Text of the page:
in her delivery of the famous line: “Please, sir, I want some more!”, while Maureen Smith’s quiet humour proved a good choice for Dodger and Lois Ramsden excelled in the role of crafty Fagin. Born in London’s East End, Shirley Thomson was the perfect Nancy. And to complete the line-up, Coralie Jackson was an austere Mr Bumble and Home Manager Chris Lee was a suitably dastardly Bill Sykes. Caroline Pugh added: “Singing is a fantastic activity for health and wellbeing and is something our residents really look forward to each week. It has been an absolute pleasure to see the fun and laughter enjoyed by all.”
Resident of Norwich Based Care Home Befriends Seven Year Old as Pen Pal and Plans to Catch Up in the Summer A resident of a Norwich based care home has created a wonderful friendship with his pen pal and hopes to meet up with him again in the summer. Michael has been living at MHA Cromwell House for five years and has been exchanging letters with seven year old Elijah. MHA Cromwell House is a purpose built, fresh, modern, care home offering residential and respite care for 38 residents. Michael was approached by Friends in Deed, a Norfolk-based charity which creates friendships across generations through various schemes with the aim of reducing loneliness and promoting kindness. The pair have been exchanging letters since July 2021 and have struck up a great friendship with the pair exchanging three or four letters a month. During Christmas, with the assistance of activities coordinator Angie Apurado, Michael went to visit Elijah which was a surprise visit and included Michael delivering some Christmas gifts. Michael feels due to Elijah losing his grandfather, he helps him overcome the loss, even though he has not experienced being a grandfather. The 83-year-old said: “I really enjoy speaking to Elijah and through the letters we have really gotten to know each other. “He tells me what he does at school and prior to me going to see him he sent me
some diabetic sweets which was very nice. “He really enjoyed the surprise visit from me for Christmas and I am really happy I spoke with the charity and started the process of having a pen pal. “Hopefully once the covid situation gets better and the weather gets warmer I am hoping to meet up with Elijah again and continue to grow our friendship. “It’s been very enjoyable making friends with someone so much younger than me and I never would have thought we would have so much to talk about.” Vicki Cockerill, Elijah’s mum said: “Elijah really enjoys planning his letters and it always makes his day when he receives a letter from Michael. “Elijah loves typing and writing his letters and reads them aloud to the family. “Elijah does not have a grandfather figure and Michael has certainly taken this role, he loves hearing about all of Michael’s stories about when he was growing up. “Despite only writing for a few months the relationship between the two is blossoming which is a pleasure to see. “Elijah really does care about Michael and loves going to look for presents and colouring pictures for him.”
THE CARER DIGITAL | ISSUE 88 | PAGE 25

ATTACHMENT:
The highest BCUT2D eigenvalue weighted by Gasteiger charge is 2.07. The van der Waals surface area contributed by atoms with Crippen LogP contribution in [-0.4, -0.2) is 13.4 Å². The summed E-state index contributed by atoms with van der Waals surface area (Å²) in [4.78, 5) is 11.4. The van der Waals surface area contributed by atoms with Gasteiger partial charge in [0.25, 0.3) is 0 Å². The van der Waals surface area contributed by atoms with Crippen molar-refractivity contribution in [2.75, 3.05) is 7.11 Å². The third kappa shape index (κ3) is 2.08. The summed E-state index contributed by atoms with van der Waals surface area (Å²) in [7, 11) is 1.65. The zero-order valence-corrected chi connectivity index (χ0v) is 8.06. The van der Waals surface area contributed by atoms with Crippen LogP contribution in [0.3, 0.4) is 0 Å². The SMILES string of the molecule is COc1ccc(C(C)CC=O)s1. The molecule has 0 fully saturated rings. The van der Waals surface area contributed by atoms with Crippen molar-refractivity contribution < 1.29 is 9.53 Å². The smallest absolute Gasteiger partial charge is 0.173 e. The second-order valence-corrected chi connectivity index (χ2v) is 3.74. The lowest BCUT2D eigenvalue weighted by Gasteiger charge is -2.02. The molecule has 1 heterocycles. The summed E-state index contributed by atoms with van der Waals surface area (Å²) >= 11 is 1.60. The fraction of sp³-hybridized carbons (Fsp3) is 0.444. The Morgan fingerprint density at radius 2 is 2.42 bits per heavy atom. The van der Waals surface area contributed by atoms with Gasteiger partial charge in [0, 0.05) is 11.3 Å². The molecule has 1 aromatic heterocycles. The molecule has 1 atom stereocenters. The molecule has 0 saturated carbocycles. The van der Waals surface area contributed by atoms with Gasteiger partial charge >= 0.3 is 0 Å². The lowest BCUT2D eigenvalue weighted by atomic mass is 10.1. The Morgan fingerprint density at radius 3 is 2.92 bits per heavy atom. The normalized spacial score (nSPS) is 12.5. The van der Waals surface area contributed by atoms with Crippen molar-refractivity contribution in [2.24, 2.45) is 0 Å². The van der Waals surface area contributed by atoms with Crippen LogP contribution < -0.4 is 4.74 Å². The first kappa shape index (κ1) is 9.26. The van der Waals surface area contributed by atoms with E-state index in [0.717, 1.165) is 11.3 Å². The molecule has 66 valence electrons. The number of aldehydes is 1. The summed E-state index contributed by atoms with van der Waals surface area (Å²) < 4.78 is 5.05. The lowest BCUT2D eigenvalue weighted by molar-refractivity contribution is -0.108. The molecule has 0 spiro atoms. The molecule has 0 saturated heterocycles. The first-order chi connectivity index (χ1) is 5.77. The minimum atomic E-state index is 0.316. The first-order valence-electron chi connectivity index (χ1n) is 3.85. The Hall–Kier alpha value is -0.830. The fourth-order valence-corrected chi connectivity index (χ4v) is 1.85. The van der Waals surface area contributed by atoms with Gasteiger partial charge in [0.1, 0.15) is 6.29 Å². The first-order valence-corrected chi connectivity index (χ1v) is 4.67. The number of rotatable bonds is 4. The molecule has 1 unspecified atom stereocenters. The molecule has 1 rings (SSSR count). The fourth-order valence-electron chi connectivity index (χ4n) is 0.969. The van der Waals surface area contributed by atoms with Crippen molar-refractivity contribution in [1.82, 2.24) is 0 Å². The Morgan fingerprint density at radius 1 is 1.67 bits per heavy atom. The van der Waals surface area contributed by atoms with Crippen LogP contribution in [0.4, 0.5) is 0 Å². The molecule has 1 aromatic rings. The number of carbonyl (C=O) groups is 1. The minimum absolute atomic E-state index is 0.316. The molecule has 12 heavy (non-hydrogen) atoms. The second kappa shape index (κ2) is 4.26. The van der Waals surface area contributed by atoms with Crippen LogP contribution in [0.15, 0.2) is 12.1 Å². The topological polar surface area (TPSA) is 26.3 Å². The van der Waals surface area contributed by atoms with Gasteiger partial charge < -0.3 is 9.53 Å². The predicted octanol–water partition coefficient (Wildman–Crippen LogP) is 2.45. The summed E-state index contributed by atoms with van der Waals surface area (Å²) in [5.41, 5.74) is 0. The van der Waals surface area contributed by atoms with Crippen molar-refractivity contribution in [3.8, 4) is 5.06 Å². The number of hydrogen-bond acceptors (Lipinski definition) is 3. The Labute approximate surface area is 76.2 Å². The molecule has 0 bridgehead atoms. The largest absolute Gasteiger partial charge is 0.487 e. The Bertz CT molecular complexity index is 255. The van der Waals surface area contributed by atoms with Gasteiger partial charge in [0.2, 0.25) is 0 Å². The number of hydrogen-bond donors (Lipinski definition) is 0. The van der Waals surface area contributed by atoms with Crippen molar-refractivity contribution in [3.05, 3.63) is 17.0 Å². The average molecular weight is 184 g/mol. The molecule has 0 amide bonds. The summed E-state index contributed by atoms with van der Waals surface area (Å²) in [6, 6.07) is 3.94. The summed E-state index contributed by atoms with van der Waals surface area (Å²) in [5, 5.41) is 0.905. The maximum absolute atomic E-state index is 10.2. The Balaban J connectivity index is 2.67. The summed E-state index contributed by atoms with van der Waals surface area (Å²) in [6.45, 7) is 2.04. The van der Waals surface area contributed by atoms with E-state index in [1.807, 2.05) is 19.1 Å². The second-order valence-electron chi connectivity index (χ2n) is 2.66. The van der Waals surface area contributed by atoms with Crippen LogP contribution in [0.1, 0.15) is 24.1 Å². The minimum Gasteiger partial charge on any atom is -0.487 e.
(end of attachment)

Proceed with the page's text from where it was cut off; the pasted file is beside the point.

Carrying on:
Social Care and NHS Systems to Link Up as Government Releases Integration White Paper The government has outlined plans to improve the links between the NHS and social care in its Integration White Paper. The White Paper sets out some of the ways health and care systems will draw on the resources and skills across the NHS and local government to “better meet the needs of communities, reduce waiting lists and help level up healthcare across the country”. Patients will receive better, more joined-up care under new plans announced today to improve the links between health and social care. The integration white paper sets out a vision for an integrated NHS and adult social care sector which will better serve patients and staff. The government says that despite the best efforts of staff, the current system means that too often patients find themselves having to navigate complex and disjointed systems. Those with multiple conditions can be left feeling frustrated at having to repeatedly explain their needs to multiple people in different organisations, while others can end up facing delayed discharge because the NHS and local authorities are working to different priorities in a way that is not as joined up as it could be. The white paper sets out some of the ways health and care systems will draw on the resources and skills across the NHS and local government to better meet the needs of communities, reduce waiting lists and help level up healthcare across the country. This includes: • better transparency and choice – if local authorities and the NHS share data and are more transparent about their performance, the local population will be able to see how their areas’ health and care services are performing and make decisions about their own care • more personalised care – linking GPs with wider forms of community support, such as social prescribing, could allow care to be more personalised which would help reduce the need for people to have more expensive, invasive medical treatment • earlier intervention – integration will help people to access to the right services at the right time, including specialist services, which could mean earlier intervention that could prevent diseases from progressing and reduce the need for invasive and expensive interventions late in the day • clear communication – integration will mean patients having a single digital care record so they can book appointments, order prescriptions, and